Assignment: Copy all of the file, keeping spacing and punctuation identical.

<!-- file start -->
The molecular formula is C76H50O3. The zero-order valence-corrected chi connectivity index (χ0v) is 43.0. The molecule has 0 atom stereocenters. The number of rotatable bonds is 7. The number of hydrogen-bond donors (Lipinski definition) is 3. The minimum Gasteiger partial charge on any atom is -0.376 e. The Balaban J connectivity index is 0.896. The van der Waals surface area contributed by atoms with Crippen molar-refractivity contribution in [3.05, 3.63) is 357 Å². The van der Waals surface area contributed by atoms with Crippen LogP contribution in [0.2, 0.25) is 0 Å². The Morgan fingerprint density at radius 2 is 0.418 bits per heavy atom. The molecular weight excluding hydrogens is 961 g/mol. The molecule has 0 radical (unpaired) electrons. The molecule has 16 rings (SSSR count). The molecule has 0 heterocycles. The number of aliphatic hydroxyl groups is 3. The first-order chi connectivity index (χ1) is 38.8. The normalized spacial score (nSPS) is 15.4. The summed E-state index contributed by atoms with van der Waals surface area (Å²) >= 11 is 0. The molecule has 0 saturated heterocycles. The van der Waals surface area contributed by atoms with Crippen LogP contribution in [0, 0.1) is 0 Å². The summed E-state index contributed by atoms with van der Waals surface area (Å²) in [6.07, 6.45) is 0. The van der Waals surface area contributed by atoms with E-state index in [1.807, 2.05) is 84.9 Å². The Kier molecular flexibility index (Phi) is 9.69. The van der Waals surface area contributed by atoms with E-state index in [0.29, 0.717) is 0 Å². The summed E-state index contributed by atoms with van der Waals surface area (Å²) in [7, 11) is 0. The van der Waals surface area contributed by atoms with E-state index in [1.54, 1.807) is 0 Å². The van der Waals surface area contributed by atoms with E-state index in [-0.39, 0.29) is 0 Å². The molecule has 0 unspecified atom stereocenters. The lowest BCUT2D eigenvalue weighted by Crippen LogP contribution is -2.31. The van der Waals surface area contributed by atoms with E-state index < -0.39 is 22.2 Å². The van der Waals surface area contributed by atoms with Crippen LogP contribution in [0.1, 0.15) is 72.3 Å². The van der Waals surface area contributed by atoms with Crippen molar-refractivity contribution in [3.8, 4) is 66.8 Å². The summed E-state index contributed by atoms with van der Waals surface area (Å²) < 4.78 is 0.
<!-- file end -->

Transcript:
The molecular formula is C76H50O3. The zero-order valence-corrected chi connectivity index (χ0v) is 43.0. The molecule has 0 atom stereocenters. The number of rotatable bonds is 7. The number of hydrogen-bond donors (Lipinski definition) is 3. The minimum Gasteiger partial charge on any atom is -0.376 e. The Balaban J connectivity index is 0.896. The van der Waals surface area contributed by atoms with Crippen molar-refractivity contribution in [3.05, 3.63) is 357 Å². The van der Waals surface area contributed by atoms with Crippen LogP contribution in [0.2, 0.25) is 0 Å². The Morgan fingerprint density at radius 2 is 0.418 bits per heavy atom. The molecular weight excluding hydrogens is 961 g/mol. The molecule has 0 radical (unpaired) electrons. The molecule has 16 rings (SSSR count). The molecule has 0 heterocycles. The number of aliphatic hydroxyl groups is 3. The first-order chi connectivity index (χ1) is 38.8. The normalized spacial score (nSPS) is 15.4. The summed E-state index contributed by atoms with van der Waals surface area (Å²) >= 11 is 0. The molecule has 0 saturated heterocycles. The van der Waals surface area contributed by atoms with Crippen LogP contribution in [0, 0.1) is 0 Å². The summed E-state index contributed by atoms with van der Waals surface area (Å²) in [6.07, 6.45) is 0. The van der Waals surface area contributed by atoms with E-state index in [1.807, 2.05) is 84.9 Å². The Kier molecular flexibility index (Phi) is 9.69. The van der Waals surface area contributed by atoms with E-state index in [0.29, 0.717) is 0 Å². The summed E-state index contributed by atoms with van der Waals surface area (Å²) in [7, 11) is 0. The van der Waals surface area contributed by atoms with E-state index in [1.54, 1.807) is 0 Å². The van der Waals surface area contributed by atoms with E-state index in [-0.39, 0.29) is 0 Å². The molecule has 0 unspecified atom stereocenters. The lowest BCUT2D eigenvalue weighted by Crippen LogP contribution is -2.31. The van der Waals surface area contributed by atoms with E-state index < -0.39 is 22.2 Å². The van der Waals surface area contributed by atoms with Crippen LogP contribution in [0.1, 0.15) is 72.3 Å². The van der Waals surface area contributed by atoms with Crippen molar-refractivity contribution in [3.8, 4) is 66.8 Å². The summed E-state index contributed by atoms with van der Waals surface area (Å²) < 4.78 is 0.